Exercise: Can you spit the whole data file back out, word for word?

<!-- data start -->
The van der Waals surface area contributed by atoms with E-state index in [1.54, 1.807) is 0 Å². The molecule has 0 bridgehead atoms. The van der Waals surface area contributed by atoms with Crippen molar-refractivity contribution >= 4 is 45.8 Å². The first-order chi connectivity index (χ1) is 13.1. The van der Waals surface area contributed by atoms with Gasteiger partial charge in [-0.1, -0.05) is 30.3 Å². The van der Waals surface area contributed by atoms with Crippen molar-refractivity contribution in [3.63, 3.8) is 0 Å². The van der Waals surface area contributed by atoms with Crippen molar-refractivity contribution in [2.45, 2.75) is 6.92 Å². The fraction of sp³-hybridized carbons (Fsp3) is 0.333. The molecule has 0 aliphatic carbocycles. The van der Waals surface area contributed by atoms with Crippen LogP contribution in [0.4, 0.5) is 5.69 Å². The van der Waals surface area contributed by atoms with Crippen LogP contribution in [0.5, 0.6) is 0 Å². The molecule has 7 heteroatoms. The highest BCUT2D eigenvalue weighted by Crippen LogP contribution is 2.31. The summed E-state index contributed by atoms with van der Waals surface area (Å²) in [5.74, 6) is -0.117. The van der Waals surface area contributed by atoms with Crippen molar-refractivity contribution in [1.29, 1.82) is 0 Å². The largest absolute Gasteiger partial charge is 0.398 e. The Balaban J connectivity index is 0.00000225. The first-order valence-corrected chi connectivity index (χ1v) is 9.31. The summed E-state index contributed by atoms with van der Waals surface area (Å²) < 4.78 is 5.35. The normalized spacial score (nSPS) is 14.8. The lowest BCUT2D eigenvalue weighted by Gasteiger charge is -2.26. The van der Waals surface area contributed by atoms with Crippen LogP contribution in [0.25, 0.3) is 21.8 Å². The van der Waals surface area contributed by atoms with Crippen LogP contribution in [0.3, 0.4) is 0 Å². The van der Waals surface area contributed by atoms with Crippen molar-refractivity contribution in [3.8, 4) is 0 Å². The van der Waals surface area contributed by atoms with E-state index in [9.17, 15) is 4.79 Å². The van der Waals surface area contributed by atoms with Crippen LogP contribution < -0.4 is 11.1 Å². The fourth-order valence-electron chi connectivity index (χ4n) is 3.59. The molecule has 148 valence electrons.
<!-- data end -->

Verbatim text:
The van der Waals surface area contributed by atoms with E-state index in [1.54, 1.807) is 0 Å². The molecule has 0 bridgehead atoms. The van der Waals surface area contributed by atoms with Crippen molar-refractivity contribution >= 4 is 45.8 Å². The first-order chi connectivity index (χ1) is 13.1. The van der Waals surface area contributed by atoms with Gasteiger partial charge in [-0.1, -0.05) is 30.3 Å². The van der Waals surface area contributed by atoms with Crippen molar-refractivity contribution in [3.63, 3.8) is 0 Å². The van der Waals surface area contributed by atoms with Crippen molar-refractivity contribution in [2.45, 2.75) is 6.92 Å². The fraction of sp³-hybridized carbons (Fsp3) is 0.333. The molecule has 0 aliphatic carbocycles. The van der Waals surface area contributed by atoms with Crippen LogP contribution in [0.4, 0.5) is 5.69 Å². The van der Waals surface area contributed by atoms with Crippen LogP contribution in [0.5, 0.6) is 0 Å². The molecule has 7 heteroatoms. The highest BCUT2D eigenvalue weighted by Crippen LogP contribution is 2.31. The summed E-state index contributed by atoms with van der Waals surface area (Å²) in [5.74, 6) is -0.117. The van der Waals surface area contributed by atoms with Crippen molar-refractivity contribution in [1.29, 1.82) is 0 Å². The largest absolute Gasteiger partial charge is 0.398 e. The Balaban J connectivity index is 0.00000225. The first-order valence-corrected chi connectivity index (χ1v) is 9.31. The summed E-state index contributed by atoms with van der Waals surface area (Å²) < 4.78 is 5.35. The normalized spacial score (nSPS) is 14.8. The lowest BCUT2D eigenvalue weighted by Gasteiger charge is -2.26. The van der Waals surface area contributed by atoms with Crippen LogP contribution in [0.25, 0.3) is 21.8 Å². The van der Waals surface area contributed by atoms with Crippen LogP contribution in [0.3, 0.4) is 0 Å². The van der Waals surface area contributed by atoms with Crippen molar-refractivity contribution in [3.8, 4) is 0 Å². The van der Waals surface area contributed by atoms with E-state index in [9.17, 15) is 4.79 Å². The van der Waals surface area contributed by atoms with Crippen LogP contribution < -0.4 is 11.1 Å². The fourth-order valence-electron chi connectivity index (χ4n) is 3.59. The molecule has 148 valence electrons.